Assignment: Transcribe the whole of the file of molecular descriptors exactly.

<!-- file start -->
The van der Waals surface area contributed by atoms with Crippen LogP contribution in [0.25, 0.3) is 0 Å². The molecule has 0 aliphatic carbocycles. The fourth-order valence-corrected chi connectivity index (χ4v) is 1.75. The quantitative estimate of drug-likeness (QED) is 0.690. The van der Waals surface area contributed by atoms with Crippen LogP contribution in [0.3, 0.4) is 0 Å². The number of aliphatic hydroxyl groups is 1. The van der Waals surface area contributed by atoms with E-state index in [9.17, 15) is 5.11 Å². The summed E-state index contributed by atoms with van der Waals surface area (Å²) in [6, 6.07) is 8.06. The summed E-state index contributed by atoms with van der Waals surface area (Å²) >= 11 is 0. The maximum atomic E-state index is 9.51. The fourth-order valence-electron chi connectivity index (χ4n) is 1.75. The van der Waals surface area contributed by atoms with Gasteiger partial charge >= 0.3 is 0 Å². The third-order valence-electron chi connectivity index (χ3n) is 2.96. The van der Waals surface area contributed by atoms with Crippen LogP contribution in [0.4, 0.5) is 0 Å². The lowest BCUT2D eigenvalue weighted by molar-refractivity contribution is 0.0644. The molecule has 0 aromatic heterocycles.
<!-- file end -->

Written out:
The van der Waals surface area contributed by atoms with Crippen LogP contribution in [0.25, 0.3) is 0 Å². The molecule has 0 aliphatic carbocycles. The fourth-order valence-corrected chi connectivity index (χ4v) is 1.75. The quantitative estimate of drug-likeness (QED) is 0.690. The van der Waals surface area contributed by atoms with Crippen LogP contribution in [0.3, 0.4) is 0 Å². The number of aliphatic hydroxyl groups is 1. The van der Waals surface area contributed by atoms with E-state index in [9.17, 15) is 5.11 Å². The summed E-state index contributed by atoms with van der Waals surface area (Å²) in [6, 6.07) is 8.06. The summed E-state index contributed by atoms with van der Waals surface area (Å²) >= 11 is 0. The maximum atomic E-state index is 9.51. The fourth-order valence-electron chi connectivity index (χ4n) is 1.75. The van der Waals surface area contributed by atoms with Gasteiger partial charge >= 0.3 is 0 Å². The third-order valence-electron chi connectivity index (χ3n) is 2.96. The van der Waals surface area contributed by atoms with Crippen LogP contribution in [0.4, 0.5) is 0 Å². The lowest BCUT2D eigenvalue weighted by molar-refractivity contribution is 0.0644. The molecule has 0 aromatic heterocycles.